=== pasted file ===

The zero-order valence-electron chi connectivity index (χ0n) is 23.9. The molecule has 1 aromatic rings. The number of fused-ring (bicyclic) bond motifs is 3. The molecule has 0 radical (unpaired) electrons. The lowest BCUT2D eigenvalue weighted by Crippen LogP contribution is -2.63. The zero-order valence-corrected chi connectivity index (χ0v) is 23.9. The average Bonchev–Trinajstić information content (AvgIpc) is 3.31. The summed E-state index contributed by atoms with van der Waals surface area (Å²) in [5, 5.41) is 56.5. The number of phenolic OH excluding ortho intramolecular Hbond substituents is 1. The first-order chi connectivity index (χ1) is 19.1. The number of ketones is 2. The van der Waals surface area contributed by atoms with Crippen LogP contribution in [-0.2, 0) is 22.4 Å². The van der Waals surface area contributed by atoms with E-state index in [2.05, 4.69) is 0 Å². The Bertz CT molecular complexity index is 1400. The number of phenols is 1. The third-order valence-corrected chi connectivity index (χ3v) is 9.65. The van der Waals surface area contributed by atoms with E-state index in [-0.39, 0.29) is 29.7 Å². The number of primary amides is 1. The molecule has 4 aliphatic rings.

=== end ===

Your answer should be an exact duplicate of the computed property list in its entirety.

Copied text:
The zero-order valence-electron chi connectivity index (χ0n) is 23.9. The molecule has 1 aromatic rings. The number of fused-ring (bicyclic) bond motifs is 3. The molecule has 0 radical (unpaired) electrons. The lowest BCUT2D eigenvalue weighted by Crippen LogP contribution is -2.63. The zero-order valence-corrected chi connectivity index (χ0v) is 23.9. The average Bonchev–Trinajstić information content (AvgIpc) is 3.31. The summed E-state index contributed by atoms with van der Waals surface area (Å²) in [5, 5.41) is 56.5. The number of phenolic OH excluding ortho intramolecular Hbond substituents is 1. The first-order chi connectivity index (χ1) is 19.1. The number of ketones is 2. The van der Waals surface area contributed by atoms with Crippen LogP contribution in [-0.2, 0) is 22.4 Å². The van der Waals surface area contributed by atoms with E-state index in [2.05, 4.69) is 0 Å². The Bertz CT molecular complexity index is 1400. The number of phenols is 1. The third-order valence-corrected chi connectivity index (χ3v) is 9.65. The van der Waals surface area contributed by atoms with E-state index in [-0.39, 0.29) is 29.7 Å². The number of primary amides is 1. The molecule has 4 aliphatic rings.